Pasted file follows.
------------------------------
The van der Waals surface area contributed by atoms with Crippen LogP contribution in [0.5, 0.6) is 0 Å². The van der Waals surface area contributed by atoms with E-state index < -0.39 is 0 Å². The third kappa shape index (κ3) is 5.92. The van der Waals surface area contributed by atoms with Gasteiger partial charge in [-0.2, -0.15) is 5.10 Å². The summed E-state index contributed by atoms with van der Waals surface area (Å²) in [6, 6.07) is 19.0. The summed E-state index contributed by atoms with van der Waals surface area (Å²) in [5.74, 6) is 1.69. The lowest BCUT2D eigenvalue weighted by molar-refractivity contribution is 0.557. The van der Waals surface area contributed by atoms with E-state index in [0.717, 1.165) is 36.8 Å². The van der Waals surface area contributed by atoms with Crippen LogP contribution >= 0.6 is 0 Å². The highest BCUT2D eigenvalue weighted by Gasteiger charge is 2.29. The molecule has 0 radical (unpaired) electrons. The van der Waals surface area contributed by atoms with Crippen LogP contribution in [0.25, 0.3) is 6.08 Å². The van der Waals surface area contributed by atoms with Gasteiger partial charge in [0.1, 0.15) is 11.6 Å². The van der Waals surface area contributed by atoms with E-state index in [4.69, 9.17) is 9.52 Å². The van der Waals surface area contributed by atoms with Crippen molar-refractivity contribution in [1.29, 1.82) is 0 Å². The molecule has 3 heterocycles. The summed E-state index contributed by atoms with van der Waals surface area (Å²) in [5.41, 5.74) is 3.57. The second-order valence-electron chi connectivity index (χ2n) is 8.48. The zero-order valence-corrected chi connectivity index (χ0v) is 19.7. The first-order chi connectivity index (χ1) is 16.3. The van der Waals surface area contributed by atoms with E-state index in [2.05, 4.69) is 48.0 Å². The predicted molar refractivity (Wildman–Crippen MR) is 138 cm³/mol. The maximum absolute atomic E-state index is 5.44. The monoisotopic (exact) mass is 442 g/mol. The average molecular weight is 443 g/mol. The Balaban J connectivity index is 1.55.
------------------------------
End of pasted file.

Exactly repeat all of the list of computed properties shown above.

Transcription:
The van der Waals surface area contributed by atoms with Crippen LogP contribution in [0.5, 0.6) is 0 Å². The van der Waals surface area contributed by atoms with E-state index < -0.39 is 0 Å². The third kappa shape index (κ3) is 5.92. The van der Waals surface area contributed by atoms with Gasteiger partial charge in [-0.2, -0.15) is 5.10 Å². The summed E-state index contributed by atoms with van der Waals surface area (Å²) in [6, 6.07) is 19.0. The summed E-state index contributed by atoms with van der Waals surface area (Å²) in [5.74, 6) is 1.69. The lowest BCUT2D eigenvalue weighted by molar-refractivity contribution is 0.557. The van der Waals surface area contributed by atoms with E-state index in [0.717, 1.165) is 36.8 Å². The van der Waals surface area contributed by atoms with Crippen LogP contribution >= 0.6 is 0 Å². The highest BCUT2D eigenvalue weighted by Gasteiger charge is 2.29. The molecule has 0 radical (unpaired) electrons. The van der Waals surface area contributed by atoms with Crippen LogP contribution in [0.25, 0.3) is 6.08 Å². The van der Waals surface area contributed by atoms with Gasteiger partial charge in [0.1, 0.15) is 11.6 Å². The van der Waals surface area contributed by atoms with E-state index in [4.69, 9.17) is 9.52 Å². The van der Waals surface area contributed by atoms with Crippen molar-refractivity contribution in [1.29, 1.82) is 0 Å². The molecule has 3 heterocycles. The summed E-state index contributed by atoms with van der Waals surface area (Å²) in [5.41, 5.74) is 3.57. The second-order valence-electron chi connectivity index (χ2n) is 8.48. The zero-order valence-corrected chi connectivity index (χ0v) is 19.7. The first-order chi connectivity index (χ1) is 16.3. The van der Waals surface area contributed by atoms with E-state index in [2.05, 4.69) is 48.0 Å². The predicted molar refractivity (Wildman–Crippen MR) is 138 cm³/mol. The maximum absolute atomic E-state index is 5.44. The monoisotopic (exact) mass is 442 g/mol. The average molecular weight is 443 g/mol. The Balaban J connectivity index is 1.55.